Ashes to Ashes, Stardust to Stardust

 

The Climate Change March on September 21 intends to be the largest one in American History. I have so many hopes for the march that I hope I won’t sink it! I hope for a huge new investment in renewable energies and a cessation of investment in the dead ways. I hope for a resacralization of the desacralized, which includes the shale and the seeds, the water and the air and you and me. I hope Americans will come to see our place in nature as much as now see our place in history. And I also hope for a renewal of the way we die, right down to the words we use.

 

Consider one example of change that comprehends the entire agenda above. I’ve been saying “Ashes to Ashes, Stardust to Stardust” at funerals I officiate for the last year or so. I have been astonished at the response. It is pervasively positive. The language just slipped out of me after I watched Carl Sagan’s show Cosmos light up the night sky. Cosmos reminds us that everybody who ever was is already up there overhead, blinking. When we die, we become a star. Why use the word “dust” when “stardust” binds our genome to a biological evolving eternity? Why frack when we can use sun or wind? Why stop when you can continue, even if in another form or way?

 

A renewable and renewing imagination need not start with the material, although God knows we have to do something about how gassy we have become. It can also start with spiritual practice and spiritual language. Spiritual practices are more like solar energy than anything else. They shine. They are an energy that creates more energy. Like solar, many people think they can’t afford the long-term investment. Thus we stick to electricity or Lent or Sundays or candles. And of course, these spiritual surrogates are terribly, dangerously fragile. They are lightweights in a time when we need weight bearing spiritual practices. Those who can’t pray or renew or see will find somehow that they wish they had thanked or relaxed or seen. Those who think they die as dust will soon realize how much more fun it is to die as stardust. Plus, dying is one of the greenest activities of all. We recycle and compost our very selves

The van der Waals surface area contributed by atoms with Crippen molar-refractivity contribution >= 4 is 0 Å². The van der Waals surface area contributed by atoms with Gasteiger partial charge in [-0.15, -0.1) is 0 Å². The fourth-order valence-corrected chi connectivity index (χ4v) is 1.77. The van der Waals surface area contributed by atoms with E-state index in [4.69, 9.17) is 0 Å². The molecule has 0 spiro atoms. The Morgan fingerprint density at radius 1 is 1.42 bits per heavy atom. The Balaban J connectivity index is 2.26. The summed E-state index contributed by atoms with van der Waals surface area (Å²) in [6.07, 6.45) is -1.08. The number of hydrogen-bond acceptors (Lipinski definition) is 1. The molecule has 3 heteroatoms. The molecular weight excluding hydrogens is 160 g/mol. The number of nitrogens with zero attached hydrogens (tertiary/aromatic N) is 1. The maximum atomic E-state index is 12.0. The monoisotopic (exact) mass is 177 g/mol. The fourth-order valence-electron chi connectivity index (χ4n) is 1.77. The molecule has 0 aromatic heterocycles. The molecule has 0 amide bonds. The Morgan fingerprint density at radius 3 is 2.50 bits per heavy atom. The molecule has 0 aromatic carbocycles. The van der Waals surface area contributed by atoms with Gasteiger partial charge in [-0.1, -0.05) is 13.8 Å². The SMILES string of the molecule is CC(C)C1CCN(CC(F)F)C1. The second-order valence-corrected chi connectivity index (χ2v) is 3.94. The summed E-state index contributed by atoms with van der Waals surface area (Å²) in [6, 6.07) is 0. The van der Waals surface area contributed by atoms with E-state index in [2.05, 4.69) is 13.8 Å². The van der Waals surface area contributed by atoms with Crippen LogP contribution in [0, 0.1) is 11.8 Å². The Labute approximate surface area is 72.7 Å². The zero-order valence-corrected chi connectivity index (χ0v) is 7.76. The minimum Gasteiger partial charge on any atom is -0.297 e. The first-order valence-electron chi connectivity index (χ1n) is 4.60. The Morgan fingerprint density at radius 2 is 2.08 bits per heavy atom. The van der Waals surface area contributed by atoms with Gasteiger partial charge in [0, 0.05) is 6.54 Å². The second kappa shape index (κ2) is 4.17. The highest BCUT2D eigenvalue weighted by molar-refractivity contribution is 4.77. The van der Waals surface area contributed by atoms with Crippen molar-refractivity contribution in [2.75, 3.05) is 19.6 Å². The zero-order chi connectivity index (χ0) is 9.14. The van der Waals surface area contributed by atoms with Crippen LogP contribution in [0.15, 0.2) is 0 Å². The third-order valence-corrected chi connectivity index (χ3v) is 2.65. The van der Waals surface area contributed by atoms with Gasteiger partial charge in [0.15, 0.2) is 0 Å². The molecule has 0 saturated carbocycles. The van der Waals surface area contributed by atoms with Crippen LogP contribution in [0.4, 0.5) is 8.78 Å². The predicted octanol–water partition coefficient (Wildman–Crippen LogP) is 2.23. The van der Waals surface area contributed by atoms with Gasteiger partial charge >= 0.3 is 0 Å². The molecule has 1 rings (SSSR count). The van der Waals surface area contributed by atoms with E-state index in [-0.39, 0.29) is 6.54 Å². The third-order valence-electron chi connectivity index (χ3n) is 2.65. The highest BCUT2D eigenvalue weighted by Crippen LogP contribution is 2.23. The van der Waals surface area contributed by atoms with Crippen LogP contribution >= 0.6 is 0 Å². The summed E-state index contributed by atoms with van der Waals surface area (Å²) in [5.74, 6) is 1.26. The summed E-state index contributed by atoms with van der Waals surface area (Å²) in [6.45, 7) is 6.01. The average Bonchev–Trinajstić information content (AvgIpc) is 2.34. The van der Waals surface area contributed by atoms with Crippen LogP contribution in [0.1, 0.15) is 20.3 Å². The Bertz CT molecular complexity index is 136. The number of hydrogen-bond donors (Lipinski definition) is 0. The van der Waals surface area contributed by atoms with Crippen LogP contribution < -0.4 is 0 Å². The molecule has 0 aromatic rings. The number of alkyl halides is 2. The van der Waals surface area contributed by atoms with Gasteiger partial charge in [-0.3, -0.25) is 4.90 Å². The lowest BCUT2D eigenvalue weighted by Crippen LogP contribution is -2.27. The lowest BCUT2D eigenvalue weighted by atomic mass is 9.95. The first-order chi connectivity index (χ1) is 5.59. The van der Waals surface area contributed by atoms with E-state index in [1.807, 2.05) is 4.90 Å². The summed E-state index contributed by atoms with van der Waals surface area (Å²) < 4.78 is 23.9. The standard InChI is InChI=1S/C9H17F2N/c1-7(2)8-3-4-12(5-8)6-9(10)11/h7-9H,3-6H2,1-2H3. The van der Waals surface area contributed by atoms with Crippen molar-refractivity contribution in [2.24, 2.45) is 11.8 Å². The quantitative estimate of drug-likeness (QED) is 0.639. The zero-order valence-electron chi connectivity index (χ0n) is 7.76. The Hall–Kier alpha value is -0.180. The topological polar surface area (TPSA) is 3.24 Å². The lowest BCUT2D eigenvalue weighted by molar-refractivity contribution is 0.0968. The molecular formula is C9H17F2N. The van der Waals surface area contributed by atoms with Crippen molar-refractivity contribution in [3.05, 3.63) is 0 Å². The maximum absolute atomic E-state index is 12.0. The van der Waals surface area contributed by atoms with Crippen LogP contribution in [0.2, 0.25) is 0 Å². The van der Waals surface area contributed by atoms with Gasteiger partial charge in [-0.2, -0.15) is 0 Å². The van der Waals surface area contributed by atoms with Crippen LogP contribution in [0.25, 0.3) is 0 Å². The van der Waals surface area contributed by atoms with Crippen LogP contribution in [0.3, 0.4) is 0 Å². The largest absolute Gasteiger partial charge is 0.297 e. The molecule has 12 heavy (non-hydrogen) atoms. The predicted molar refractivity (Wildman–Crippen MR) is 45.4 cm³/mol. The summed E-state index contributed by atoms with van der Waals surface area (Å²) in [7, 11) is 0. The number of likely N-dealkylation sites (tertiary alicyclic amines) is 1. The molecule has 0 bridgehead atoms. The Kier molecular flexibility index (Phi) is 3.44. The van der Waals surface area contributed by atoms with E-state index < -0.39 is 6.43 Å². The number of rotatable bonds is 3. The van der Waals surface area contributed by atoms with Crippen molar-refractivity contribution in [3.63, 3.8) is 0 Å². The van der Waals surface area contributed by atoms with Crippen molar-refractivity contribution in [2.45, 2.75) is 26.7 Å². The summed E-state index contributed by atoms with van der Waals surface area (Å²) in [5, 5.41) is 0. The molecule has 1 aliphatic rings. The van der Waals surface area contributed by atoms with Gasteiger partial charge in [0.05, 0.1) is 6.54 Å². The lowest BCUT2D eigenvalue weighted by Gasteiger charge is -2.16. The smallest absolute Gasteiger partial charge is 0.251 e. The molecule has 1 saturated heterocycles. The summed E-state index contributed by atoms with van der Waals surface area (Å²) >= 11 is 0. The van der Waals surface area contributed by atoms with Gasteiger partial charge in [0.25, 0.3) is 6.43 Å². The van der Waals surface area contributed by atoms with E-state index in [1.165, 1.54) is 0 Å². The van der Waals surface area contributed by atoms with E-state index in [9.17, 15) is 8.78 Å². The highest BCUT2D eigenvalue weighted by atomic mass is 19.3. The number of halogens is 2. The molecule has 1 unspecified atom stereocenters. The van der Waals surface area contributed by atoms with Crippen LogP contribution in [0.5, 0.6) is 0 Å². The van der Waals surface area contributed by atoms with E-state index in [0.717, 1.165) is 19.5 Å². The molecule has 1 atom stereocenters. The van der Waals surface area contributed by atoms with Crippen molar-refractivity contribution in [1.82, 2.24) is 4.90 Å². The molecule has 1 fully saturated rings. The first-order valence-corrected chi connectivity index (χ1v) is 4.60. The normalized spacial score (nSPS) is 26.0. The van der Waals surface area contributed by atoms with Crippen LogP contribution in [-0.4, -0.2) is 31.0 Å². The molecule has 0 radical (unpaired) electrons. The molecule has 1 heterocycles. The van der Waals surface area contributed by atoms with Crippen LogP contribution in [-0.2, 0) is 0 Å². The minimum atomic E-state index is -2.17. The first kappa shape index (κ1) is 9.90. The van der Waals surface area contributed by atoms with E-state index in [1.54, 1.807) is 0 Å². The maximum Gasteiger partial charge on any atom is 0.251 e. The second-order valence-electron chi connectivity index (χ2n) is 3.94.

Prayer and meditation are emphatically renewable energy. They change us. They also change the Way of us, our habitat, our soil, our environment, our cosmos. Similarly, changing the language of a memorial is a spiritual practice. In changing the spiritual, we give the material a way to change. Spiritual practices are things that people use to be spiritual. They practice, as in rehearse, the way we want to be and reflect the best way that we are. The words “Best practices” don’t apply only to the workplace.

 

A spiritual practice is a deepening of the always and the everyday. It is washing the dishes as though you liked to or flossing your teeth as though you loved your teeth, rather than just keeping the dentist from guilt tripping you. A spiritual practice is also pretty much anything that tussles with the pragmatic and takes pragmatism into something deeper than its obvious and worthy utility.  Watch out dust. You are on your way out.

 

Practice is not the opposite of pragmatic so much as its underwear, what you wear close to your skin. Spiritual practice knows what ashes to ashes, stardust-to-stardust means.

 

Lots of people turn spiritual practices into confections. They are not confections. They are defections, when we disrupt the normal absurdities on behalf of the deeper absurdities. In those deeper absurdities, truth is lurking, with a patch on its eye. Or a star’s twinkle, high above us.

 

Maybe my hopes for September 21 are too small, not too big, especially if the energy we need is right here in prayer and in the stardust.